Exactly two years ago today, I decided to come out publicly. Though it was only days after I had told my immediate family, I had been planning how I wanted to tell the rest of the world for quite some time. For weeks, I worked on this article, which I published in a then-Greek life online and print newspaper, trying to express to the world my experiences, my life, and my hope for acceptance.
When the moment finally came to hit “publish” on that article, I’ll admit I hesitated; I’ll even admit that I had been in the exact same position several times before and chickened out. But this time I didn’t. I was ready for my life to change, because I could not keep on living the way I was. So I quickly hit publish, swiftly copied the link and posted it on my Facebook page and turned my phone off before heading in to my last final of the semester.
I have to say, publishing something like that right before a cumulative final was not the smartest move on my part. I spent most of the time sitting there, heart-racing, contemplating the fact that my life would be different once I tuned in that final and looked at my phone.
Part of me wanted to fly through the final; the other part of me never wanted it to end.
Of course, the final did eventually end and the time finally came for me to embrace whatever the world was going to throw my way. So, I held down the power button on my phone and breathlessly waited to see what the reaction would be.
I find it hard to explain my feelings in the moments before I was about to see the reactions that people had to me coming out; I suppose it’s kind of like skydiving. You’re full of adrenaline, fear and excitement, and you jump out of your plane and there are only two options; either your parachute opens up, supporting you, keeping you whole and safe, or it doesn’t, and you plunge down into what are your deepest, darkest places.
Fortunately for me, my parachute opened.
The outpouring of love and support from friends, family, and even people I didn’t know was more than I could have hoped for, even in my wildest dreams. My life was changed for the better that day and not a moment goes by that I don’t appreciate that fact.
Since then, I’ve been able to do more than I ever expected; I’ve been able to connect with an amazing community of LGBTQ individuals across the country, incorporate LGBTQ advocacy into my education and professional life, and I’ve even had the opportunity to speak at a national conference on behalf of LGBTQ athletes. Basically, I’ve been able to live my best life possible, and it all comes back to that moment when I hit publish on that article.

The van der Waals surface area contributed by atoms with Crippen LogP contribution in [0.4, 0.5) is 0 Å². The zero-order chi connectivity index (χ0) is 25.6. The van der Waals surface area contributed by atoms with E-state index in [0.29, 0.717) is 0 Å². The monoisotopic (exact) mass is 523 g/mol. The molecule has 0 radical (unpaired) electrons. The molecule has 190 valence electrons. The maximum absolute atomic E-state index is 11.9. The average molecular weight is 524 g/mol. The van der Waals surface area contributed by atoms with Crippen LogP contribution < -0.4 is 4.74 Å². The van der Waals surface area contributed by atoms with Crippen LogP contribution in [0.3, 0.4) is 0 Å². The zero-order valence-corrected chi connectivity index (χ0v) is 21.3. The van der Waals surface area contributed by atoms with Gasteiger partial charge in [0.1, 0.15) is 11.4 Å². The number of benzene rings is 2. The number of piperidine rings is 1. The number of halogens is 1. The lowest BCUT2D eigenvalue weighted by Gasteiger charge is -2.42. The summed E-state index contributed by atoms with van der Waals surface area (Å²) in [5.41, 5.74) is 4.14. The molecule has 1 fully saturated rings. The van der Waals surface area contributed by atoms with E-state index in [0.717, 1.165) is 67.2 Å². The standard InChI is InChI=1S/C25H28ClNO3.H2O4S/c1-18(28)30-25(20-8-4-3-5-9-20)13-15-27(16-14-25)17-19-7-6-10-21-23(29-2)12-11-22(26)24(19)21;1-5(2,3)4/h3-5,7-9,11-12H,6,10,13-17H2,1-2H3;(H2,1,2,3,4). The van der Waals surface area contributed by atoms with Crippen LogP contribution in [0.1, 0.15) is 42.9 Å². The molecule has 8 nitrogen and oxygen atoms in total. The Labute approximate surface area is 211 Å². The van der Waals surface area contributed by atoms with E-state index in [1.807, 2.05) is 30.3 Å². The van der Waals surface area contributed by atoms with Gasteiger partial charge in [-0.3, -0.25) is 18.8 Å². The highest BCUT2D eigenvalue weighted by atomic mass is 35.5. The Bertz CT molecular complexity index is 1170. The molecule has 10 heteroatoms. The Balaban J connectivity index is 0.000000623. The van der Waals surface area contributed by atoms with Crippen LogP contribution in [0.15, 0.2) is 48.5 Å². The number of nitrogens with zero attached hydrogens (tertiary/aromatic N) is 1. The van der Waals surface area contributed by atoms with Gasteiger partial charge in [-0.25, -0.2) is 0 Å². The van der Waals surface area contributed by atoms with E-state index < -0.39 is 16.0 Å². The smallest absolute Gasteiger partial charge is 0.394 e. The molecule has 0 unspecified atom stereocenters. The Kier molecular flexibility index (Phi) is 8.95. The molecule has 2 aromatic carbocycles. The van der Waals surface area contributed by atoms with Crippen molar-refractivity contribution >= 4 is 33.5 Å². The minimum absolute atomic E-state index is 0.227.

I owe it all, every single minute of every single day since, to the moment that I hit publish.
And what frightens me, exactly two years later is this: if I was faced with that same moment today, I’m not sure I could have done it. I’m not sure I would have been able to make myself hit the “publish” button, because the world closeted young adults are facing today is far different than the one I came out into.
I came out in what will undoubtedly go down in history as the most pro-LGBTQ national administration in modern time; closeted individuals now will be coming out in the exact opposite. It crushes me to think of how many people out there, who are just like me, that are afraid to come out because of the national dialogue currently going on in our President-elect’s proposed administration.
What is even more disheartening is that these fears are not unfounded. Where I work, shop, vacation, or carry out a variety of other normal activities could all potentially change in the next few months or years. What hurts even more is that these changes will be brought about thanks to people, some of which are friends and family, voting for a man who ran by preaching division, hate, and intolerance.
If you voted for Trump, you are partially responsible for what is to come. Those might not be the reasons you voted, but they are a direct consequence of your actions. The line for basic human rights is about to be drawn in the sand, and hopefully this time you will recognize what is at stake.
For me, there is no going back, which I am incredibly grateful for. Like I said, if I had to face coming out now, I don’t know whether or not I could do it. Yes, there is a community bursting with love, joy and acceptance waiting to accept all LGBTQ individuals with open arms, but in the closet it is so hard to see past the hate, anger, and intolerance of those blocking your way.
So two years later, I am conflicted: so happy and thankful for the way my personal life has evolved since coming out, and sad and fearful for myself and others like me, whether they are out or not, and what the future has in store for us. I’m not sure what the next year or two will bring, but I do know that’ll I’ll be able to face it thanks to the incredible support of these past two years.
To those contemplating coming out, just know there is a community out here waiting for you. I’m not going to say coming out is easy, fair, or straightforward, but there are people out here who will stand by you, no matter what.